For her solo project, Noel created and designed a hanging light fixture — a project that fit well with her longstanding interest in lighting fixtures and their design. “I thought to myself, that if I could have a shop of anything, I would want it to be like that,” she says. “This senior project was the ultimate test for me to answer how badly I wanted it — and to what extent I would go to get it done.”

Ultimately, she says, she would like to design and create more fixtures, preferably for her own business. For now, though, she says she’s “open to all kinds of jobs, as long as it involves Design Thinking, the visual arts, or communications in some way. Design thinking is a little tricky because there aren’t exactly job positions calling for design thinkers, but the door is abundantly open for many jobs. Some can be a product designer, innovation consultant, design researcher, or design strategist, some of which can be very lucrative,” Noel says. “At the end of the day, I am very versatile and appreciate the fact I have a versatile major under my belt as well.”

Continuing on the path

When she was introduced to Design Thinking, April Davenport had a lightbulb moment:

“After learning more about what the college definition of Design Thinking means, I realized I was doing this all along in my creative paths,” Davenport says. Also a transfer student to PCA&D, Davenport recently graduated with a BA in Design Thinking and a concentration in fine art and graphic design. 

April Davenport

“Every time I sewed something new or created a design for myself or someone else, I used a process. It was a Design Thinking process. Maybe it wasn’t the book-defining way, but it was my process. I was empathetic to the trends and needs. I observed what was needed and or wanted. I sketched out my designs. My problem-solving would come in if and when there was a mistake. I would go back and look at how I could solve the problem, get others’ opinions and suggestions … My design has always been a process of (Design) Thinking at work. It is also understanding that my process is never finished while my current project is.”

Learning more about the process, Davenport says, allows her to improve the strategies and better implement the Design Thinking process. “I would like consider using the researching part as a starting place in my job search,” Davenport adds.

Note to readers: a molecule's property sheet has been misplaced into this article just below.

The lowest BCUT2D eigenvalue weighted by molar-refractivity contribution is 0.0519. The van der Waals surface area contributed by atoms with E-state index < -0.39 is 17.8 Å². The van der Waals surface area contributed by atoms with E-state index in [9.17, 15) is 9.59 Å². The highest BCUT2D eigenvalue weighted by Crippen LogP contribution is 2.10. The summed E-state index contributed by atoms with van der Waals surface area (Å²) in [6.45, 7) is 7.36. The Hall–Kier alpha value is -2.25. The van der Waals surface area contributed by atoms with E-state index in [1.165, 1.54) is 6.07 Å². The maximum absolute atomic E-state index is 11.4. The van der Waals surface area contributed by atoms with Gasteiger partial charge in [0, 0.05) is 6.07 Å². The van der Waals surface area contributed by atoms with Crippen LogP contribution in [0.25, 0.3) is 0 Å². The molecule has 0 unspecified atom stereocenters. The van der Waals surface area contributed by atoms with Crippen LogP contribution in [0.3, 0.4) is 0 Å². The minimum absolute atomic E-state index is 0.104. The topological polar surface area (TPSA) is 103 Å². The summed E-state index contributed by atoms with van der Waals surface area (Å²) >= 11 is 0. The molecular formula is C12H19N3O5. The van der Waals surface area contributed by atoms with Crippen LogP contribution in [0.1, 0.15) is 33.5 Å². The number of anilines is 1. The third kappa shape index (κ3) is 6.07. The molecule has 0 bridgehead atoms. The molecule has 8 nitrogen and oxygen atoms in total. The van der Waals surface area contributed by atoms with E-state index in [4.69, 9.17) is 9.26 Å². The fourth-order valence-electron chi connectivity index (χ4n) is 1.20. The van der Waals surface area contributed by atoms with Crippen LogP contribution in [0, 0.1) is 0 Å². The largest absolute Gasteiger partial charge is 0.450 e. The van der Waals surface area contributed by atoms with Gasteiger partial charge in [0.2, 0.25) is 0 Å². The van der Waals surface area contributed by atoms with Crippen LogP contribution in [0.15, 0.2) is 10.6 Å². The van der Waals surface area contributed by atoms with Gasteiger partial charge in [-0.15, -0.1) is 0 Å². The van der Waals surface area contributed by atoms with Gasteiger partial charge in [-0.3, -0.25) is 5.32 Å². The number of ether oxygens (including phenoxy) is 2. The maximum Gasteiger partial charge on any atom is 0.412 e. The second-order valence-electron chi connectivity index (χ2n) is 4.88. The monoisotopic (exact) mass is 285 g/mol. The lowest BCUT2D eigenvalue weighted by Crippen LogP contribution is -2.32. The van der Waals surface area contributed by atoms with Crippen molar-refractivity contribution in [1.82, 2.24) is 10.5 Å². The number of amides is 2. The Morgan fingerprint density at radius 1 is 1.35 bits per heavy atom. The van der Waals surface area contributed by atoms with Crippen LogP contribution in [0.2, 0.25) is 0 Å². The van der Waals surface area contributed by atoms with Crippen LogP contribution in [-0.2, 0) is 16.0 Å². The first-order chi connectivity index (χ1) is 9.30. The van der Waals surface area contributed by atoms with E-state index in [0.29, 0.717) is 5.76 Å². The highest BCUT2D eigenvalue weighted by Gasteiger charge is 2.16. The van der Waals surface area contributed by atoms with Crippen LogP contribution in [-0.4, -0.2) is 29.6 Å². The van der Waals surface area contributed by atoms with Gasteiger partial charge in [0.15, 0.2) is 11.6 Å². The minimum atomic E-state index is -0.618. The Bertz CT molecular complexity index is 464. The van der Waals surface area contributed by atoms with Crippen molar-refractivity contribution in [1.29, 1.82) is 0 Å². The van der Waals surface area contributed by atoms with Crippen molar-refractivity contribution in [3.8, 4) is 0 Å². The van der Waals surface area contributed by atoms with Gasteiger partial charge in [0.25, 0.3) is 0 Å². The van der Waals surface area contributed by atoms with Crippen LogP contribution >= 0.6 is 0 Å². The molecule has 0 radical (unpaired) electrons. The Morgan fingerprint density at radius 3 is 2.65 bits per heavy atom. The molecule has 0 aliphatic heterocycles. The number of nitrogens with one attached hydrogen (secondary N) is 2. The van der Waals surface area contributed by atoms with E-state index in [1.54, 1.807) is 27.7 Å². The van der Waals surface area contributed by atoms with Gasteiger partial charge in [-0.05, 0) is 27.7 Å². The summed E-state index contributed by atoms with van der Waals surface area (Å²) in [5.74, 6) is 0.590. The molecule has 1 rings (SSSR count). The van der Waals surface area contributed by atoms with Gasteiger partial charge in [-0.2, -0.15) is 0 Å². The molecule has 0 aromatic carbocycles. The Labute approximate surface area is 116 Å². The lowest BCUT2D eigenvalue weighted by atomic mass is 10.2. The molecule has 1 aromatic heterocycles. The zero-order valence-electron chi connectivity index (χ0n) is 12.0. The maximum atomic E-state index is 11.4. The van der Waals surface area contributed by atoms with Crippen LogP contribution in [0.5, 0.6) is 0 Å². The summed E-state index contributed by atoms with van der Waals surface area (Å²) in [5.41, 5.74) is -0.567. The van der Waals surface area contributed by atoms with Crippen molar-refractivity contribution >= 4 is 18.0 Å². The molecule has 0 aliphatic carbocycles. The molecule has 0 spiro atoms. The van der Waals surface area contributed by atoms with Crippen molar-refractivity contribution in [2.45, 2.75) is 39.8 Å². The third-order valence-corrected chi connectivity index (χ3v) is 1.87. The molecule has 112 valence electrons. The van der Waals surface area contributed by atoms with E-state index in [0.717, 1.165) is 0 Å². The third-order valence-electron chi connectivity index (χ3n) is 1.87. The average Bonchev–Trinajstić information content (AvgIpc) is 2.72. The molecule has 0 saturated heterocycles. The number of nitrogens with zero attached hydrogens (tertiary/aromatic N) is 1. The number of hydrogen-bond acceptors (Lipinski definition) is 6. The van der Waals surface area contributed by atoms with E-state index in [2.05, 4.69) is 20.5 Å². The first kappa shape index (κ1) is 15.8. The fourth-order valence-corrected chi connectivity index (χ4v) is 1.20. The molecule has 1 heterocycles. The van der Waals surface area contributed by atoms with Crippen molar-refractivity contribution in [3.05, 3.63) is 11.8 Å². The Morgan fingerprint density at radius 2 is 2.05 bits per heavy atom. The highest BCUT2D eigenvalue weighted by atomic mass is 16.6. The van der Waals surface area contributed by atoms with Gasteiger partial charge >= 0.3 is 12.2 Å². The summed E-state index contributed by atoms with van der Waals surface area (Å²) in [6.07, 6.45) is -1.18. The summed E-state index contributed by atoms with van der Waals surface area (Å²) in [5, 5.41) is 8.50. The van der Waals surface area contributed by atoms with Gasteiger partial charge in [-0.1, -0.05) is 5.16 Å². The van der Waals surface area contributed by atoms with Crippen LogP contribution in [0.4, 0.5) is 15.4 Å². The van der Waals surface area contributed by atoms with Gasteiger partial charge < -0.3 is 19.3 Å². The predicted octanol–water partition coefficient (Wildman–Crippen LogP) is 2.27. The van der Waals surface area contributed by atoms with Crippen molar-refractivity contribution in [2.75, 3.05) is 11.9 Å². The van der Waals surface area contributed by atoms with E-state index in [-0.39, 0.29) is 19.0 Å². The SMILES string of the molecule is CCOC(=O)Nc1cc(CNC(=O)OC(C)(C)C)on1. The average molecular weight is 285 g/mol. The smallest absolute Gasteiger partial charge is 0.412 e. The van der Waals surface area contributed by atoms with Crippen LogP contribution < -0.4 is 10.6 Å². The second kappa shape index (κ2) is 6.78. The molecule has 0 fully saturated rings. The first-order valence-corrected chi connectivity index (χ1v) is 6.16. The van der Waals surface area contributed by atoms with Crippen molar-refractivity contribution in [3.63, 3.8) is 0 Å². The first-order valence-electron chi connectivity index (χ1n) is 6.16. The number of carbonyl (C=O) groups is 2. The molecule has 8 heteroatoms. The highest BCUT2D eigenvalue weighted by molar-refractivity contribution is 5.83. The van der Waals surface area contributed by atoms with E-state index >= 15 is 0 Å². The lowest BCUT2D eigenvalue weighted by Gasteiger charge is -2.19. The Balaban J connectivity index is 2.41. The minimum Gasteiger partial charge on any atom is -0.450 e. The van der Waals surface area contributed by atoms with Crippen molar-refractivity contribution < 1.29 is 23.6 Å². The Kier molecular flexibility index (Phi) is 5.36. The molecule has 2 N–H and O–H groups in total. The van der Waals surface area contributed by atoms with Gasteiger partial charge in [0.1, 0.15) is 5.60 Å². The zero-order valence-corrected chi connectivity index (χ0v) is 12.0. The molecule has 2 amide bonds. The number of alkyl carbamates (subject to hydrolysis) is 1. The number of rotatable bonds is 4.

Building a breadth of experience

“I think one of the best attributes behind the Design Thinking BA is that (students) can concentrate on more than one specialty,” says Holly Mosher. Chair of Business in Creative Industry and Director of Distance Education, Mosher has been intimately involved in bringing the Design Thinking major to life. The Design Thinking curriculum, she says, “allows the student to focus on a combination of the majors we offer at PCA&D. 

Holly Mosher

“I think many of are students are really interested in more than one area in the creative industry, so this is a way to learn more about multiple disciplines and create a diverse career path in their future. This (BA) degree offers practical skills in a collaborative learning environment.”

Mosher also is excited about the Associate of Arts degree PCA&D now offers in Design Thinking. It is, she says, an excellent opportunity for students to have “flexibility and options in getting a degree.

“This gives students a time- and cost-effective way to earn a degree,” she adds of the two-year AA program. “It will enable students to develop skills sets to enter and succeed in the workplace. It also serves as a way for students to have a focused education and the option to return to finish their BA for career advancement in the future.”